Supply Chain Trends to Watch

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Perspectives on what 2024 and beyond holds from industry experts in the front lines of supply chain

Jonathan De Keukelaere
Supply Chain & Operations Professional at Bluecrux

Jonathan: Industries across the board are facing a multitude of challenging trends, which include competing capacity, supply chain disruptions, new technological developments, and more complexity in value chains. These challenges are forcing industry leaders to reconsider their operations strategy.

Many companies are crucially lacking visibility on the transactions, performance, and risks of their external network. As a result, they are working with stale, fractured data, which forces them to be more reactive than proactive and use lots of manual processes to fill the gaps. This decreases their operational efficiency, and exacerbates disconnects between the siloed functions.

Supply Chain Trends to Watch: "A focus on data to enable smarter and fully integrated value chains." -Jonathan De Keukelaere, Bluecrux Click To Tweet

With the advancement of digital and analytical tools, entire industries are now starting to leverage the power of data to become more agile and resilient. Companies are realizing they need to connect to a digital collaborative network and to gain up- and down-stream visibility to their transactional data, and so they can monitor the performance and risks of their network.

This is a crucial aspect of our work in helping companies become more data driven in their supply chains, optimize their operations, and transform their supply chains into smart, efficient, fully integrated value chains.

Jim Tompkins
Chairman and Founder at Tompkins Ventures 

Jim: Supply chain leaders will spend 2024 and 2025 racing to redesign supply chains away from political turmoil and violent hot spots. But the resultant friendshoring, nearshoring, and even reshoring, must account for the entire end-to-end supply chain, not just final assembly.

And in a world of perpetual disruption, your organization will need optionality – multiple sourcing for key products, parts and raw materials. Recent missile attacks on shipping in the Red Sea and continued drought in the Panama Canal show how quickly disruption can shut down previously secure supply chains.

Optionality is the only way your enterprise can deliver through the next disruption. So I expect to see the optionality becoming a critical focus for companies in 2024 and the coming years.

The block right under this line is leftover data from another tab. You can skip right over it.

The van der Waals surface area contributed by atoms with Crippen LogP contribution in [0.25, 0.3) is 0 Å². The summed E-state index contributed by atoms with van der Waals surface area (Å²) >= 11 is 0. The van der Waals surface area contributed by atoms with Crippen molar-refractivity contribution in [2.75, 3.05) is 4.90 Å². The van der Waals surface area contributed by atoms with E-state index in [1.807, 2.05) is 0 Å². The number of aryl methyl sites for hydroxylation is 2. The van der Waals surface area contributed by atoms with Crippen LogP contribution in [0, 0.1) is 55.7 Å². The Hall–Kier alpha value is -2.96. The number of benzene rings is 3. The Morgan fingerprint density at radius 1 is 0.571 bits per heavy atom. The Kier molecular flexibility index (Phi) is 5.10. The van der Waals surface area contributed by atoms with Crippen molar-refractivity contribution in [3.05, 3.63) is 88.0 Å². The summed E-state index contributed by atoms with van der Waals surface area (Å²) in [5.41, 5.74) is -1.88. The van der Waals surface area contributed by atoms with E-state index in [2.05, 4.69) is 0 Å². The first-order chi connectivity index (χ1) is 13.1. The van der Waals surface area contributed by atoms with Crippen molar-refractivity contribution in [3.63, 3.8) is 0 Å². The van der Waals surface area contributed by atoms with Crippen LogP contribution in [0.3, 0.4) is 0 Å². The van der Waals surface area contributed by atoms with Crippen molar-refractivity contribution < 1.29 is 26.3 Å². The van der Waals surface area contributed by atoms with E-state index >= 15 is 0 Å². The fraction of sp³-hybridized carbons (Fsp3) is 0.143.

“Optionality is the way forward in a world of perpetual disruption.”

Jim Tompkins

Stacie Immesberger
VP Product Marketing at One Network Enterprises 

Stacie: Many companies have invested to improve cross-functional access to data and the use of AI/ML in pockets, for example in demand forecasting. Recently, pragmatic use cases have been overshadowed by the potential of generative AI.

In 2024 and as we move into 2025, expect leaders to look to leverage AI to dynamically drive segmented incremental profitable growth.

What does this mean, why should you care, and how should this help shape risk-aware initiatives?  

Averages have long been used for directional, “rough cut” capacity planning. In stable environments, this made sense to reduce whiplash from noise. Analyses within business functions reflected siloed objectives. But averages rarely occur.

Operations reflect dynamic flows of inventory, demand, data, and cash. Companies will ingest more signals (internal, upstream, and downstream) in a learning environment with AI/ML as a co-pilot to better address business realities. This may be due to labor or supply shortages, shifting market preferences, geopolitical or inflationary pressures, or other network contingencies.

Supply Chain Trends to Watch: "Companies will ingest more signals from the up and downstream supply chain, in a learning environment, with AI as a co-pilot to better address business realities." -Stacie Immesberger Click To Tweet

This requires new forms of architecture that collapse the historic divide between planning and execution, enabling finer adjustments in “slush” and “frozen” periods. Consider the historic data and process latency supporting new product launches.

To adapt and to truly leverage AI, solutions must bridge the need to align contextual data for directional planning, while scaling to consume transactional data to evaluate nearer-term risks. Thus, I think we’ll increasingly see a trend to address these issues with architecture organically built to support planning and execution, to consume and use transactional data more broadly, and to scale to support the requirements of today’s complex and high volume global supply chains.  

Peter Nilsson
Chief Marketing Officer at One Network Enterprises

Peter: While surface trends will undoubtedly continue to dominate the media space, businesses will be forced to confront the increasing digital supply chain network undertow.

Supply Chain Trends to Watch: "Regulations and mandates will drive companies to explore supply chain solutions that stretch more than one link up and one link down the supply chain." -Peter Nilsson Click To Tweet

While most businesses have already embraced some type of multi-party collaboration tool, few are able to take full advantage of the enormous benefits that real multi-party/multi-tier networks provide. With the implementation of regulations such as DSCSA and FSMA 204, or new ESG and SCOPE 3 mandates, organizations will have to explore what they really need to combat uncertainty, volatility, and disruption in global supply chains.